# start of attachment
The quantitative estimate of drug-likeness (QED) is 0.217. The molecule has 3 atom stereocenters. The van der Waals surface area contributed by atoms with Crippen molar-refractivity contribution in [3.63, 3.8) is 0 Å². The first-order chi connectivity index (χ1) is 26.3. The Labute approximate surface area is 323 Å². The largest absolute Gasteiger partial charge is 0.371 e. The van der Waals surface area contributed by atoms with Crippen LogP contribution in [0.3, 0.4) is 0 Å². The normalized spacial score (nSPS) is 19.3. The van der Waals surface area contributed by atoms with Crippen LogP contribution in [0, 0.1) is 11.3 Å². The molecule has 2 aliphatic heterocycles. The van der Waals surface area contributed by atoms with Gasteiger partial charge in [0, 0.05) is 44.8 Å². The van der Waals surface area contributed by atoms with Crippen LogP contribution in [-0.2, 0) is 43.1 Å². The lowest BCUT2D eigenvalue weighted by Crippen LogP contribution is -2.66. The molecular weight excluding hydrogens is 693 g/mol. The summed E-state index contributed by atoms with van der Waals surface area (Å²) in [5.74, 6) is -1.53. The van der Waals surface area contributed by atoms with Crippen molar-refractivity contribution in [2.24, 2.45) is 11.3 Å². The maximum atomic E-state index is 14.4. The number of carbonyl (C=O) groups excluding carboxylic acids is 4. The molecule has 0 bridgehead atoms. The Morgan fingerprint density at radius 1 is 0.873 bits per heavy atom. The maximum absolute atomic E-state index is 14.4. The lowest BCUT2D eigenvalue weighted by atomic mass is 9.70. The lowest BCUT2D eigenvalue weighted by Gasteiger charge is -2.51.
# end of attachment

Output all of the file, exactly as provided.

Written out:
The quantitative estimate of drug-likeness (QED) is 0.217. The molecule has 3 atom stereocenters. The van der Waals surface area contributed by atoms with Crippen molar-refractivity contribution in [3.63, 3.8) is 0 Å². The first-order chi connectivity index (χ1) is 26.3. The Labute approximate surface area is 323 Å². The largest absolute Gasteiger partial charge is 0.371 e. The van der Waals surface area contributed by atoms with Crippen LogP contribution in [0.3, 0.4) is 0 Å². The normalized spacial score (nSPS) is 19.3. The van der Waals surface area contributed by atoms with Crippen LogP contribution in [0, 0.1) is 11.3 Å². The molecule has 2 aliphatic heterocycles. The van der Waals surface area contributed by atoms with Gasteiger partial charge in [0, 0.05) is 44.8 Å². The van der Waals surface area contributed by atoms with Crippen LogP contribution in [-0.2, 0) is 43.1 Å². The lowest BCUT2D eigenvalue weighted by Crippen LogP contribution is -2.66. The molecular weight excluding hydrogens is 693 g/mol. The summed E-state index contributed by atoms with van der Waals surface area (Å²) in [5.74, 6) is -1.53. The van der Waals surface area contributed by atoms with Crippen molar-refractivity contribution in [2.24, 2.45) is 11.3 Å². The maximum atomic E-state index is 14.4. The number of carbonyl (C=O) groups excluding carboxylic acids is 4. The molecule has 0 bridgehead atoms. The Morgan fingerprint density at radius 1 is 0.873 bits per heavy atom. The maximum absolute atomic E-state index is 14.4. The lowest BCUT2D eigenvalue weighted by atomic mass is 9.70. The lowest BCUT2D eigenvalue weighted by Gasteiger charge is -2.51.